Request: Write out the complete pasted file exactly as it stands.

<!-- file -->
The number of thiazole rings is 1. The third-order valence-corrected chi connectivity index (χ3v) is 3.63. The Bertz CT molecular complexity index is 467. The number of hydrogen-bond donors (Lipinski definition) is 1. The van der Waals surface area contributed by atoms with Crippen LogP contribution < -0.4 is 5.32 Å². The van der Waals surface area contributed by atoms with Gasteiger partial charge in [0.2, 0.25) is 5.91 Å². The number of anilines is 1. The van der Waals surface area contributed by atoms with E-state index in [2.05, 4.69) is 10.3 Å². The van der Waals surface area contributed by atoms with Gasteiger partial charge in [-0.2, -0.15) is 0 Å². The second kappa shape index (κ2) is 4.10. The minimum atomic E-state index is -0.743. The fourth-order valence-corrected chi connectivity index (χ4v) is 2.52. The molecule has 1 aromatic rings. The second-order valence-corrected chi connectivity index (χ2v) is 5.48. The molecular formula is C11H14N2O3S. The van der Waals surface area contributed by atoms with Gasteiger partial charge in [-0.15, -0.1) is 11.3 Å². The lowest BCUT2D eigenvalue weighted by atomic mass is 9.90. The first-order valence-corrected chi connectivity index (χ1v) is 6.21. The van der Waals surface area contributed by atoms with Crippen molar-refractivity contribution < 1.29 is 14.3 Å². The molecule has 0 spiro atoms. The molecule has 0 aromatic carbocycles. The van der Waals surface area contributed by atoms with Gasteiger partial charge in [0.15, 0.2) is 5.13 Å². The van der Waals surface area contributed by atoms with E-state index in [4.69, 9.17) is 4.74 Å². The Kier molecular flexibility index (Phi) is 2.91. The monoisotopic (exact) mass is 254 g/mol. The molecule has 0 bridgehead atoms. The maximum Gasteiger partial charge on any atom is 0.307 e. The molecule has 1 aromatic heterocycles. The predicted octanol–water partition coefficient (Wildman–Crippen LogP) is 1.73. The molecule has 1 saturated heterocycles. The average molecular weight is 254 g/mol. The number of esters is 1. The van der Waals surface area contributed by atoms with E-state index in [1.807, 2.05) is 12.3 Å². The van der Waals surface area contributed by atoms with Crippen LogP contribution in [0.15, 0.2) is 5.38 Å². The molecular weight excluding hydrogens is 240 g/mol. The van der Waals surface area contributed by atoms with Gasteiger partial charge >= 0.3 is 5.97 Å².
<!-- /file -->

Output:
The number of thiazole rings is 1. The third-order valence-corrected chi connectivity index (χ3v) is 3.63. The Bertz CT molecular complexity index is 467. The number of hydrogen-bond donors (Lipinski definition) is 1. The van der Waals surface area contributed by atoms with Crippen LogP contribution < -0.4 is 5.32 Å². The van der Waals surface area contributed by atoms with Gasteiger partial charge in [0.2, 0.25) is 5.91 Å². The number of anilines is 1. The van der Waals surface area contributed by atoms with E-state index in [2.05, 4.69) is 10.3 Å². The van der Waals surface area contributed by atoms with Gasteiger partial charge in [-0.2, -0.15) is 0 Å². The second kappa shape index (κ2) is 4.10. The minimum atomic E-state index is -0.743. The fourth-order valence-corrected chi connectivity index (χ4v) is 2.52. The molecule has 1 aromatic rings. The second-order valence-corrected chi connectivity index (χ2v) is 5.48. The molecular formula is C11H14N2O3S. The van der Waals surface area contributed by atoms with Gasteiger partial charge in [-0.15, -0.1) is 11.3 Å². The lowest BCUT2D eigenvalue weighted by atomic mass is 9.90. The first-order valence-corrected chi connectivity index (χ1v) is 6.21. The van der Waals surface area contributed by atoms with Crippen molar-refractivity contribution < 1.29 is 14.3 Å². The molecule has 0 spiro atoms. The molecule has 0 aromatic carbocycles. The van der Waals surface area contributed by atoms with Gasteiger partial charge in [0.15, 0.2) is 5.13 Å². The van der Waals surface area contributed by atoms with E-state index in [4.69, 9.17) is 4.74 Å². The Kier molecular flexibility index (Phi) is 2.91. The monoisotopic (exact) mass is 254 g/mol. The molecule has 0 bridgehead atoms. The maximum Gasteiger partial charge on any atom is 0.307 e. The molecule has 1 aromatic heterocycles. The predicted octanol–water partition coefficient (Wildman–Crippen LogP) is 1.73. The molecule has 1 saturated heterocycles. The average molecular weight is 254 g/mol. The number of esters is 1. The van der Waals surface area contributed by atoms with E-state index in [1.807, 2.05) is 12.3 Å². The van der Waals surface area contributed by atoms with Crippen LogP contribution in [0.15, 0.2) is 5.38 Å². The molecular weight excluding hydrogens is 240 g/mol. The van der Waals surface area contributed by atoms with Gasteiger partial charge >= 0.3 is 5.97 Å².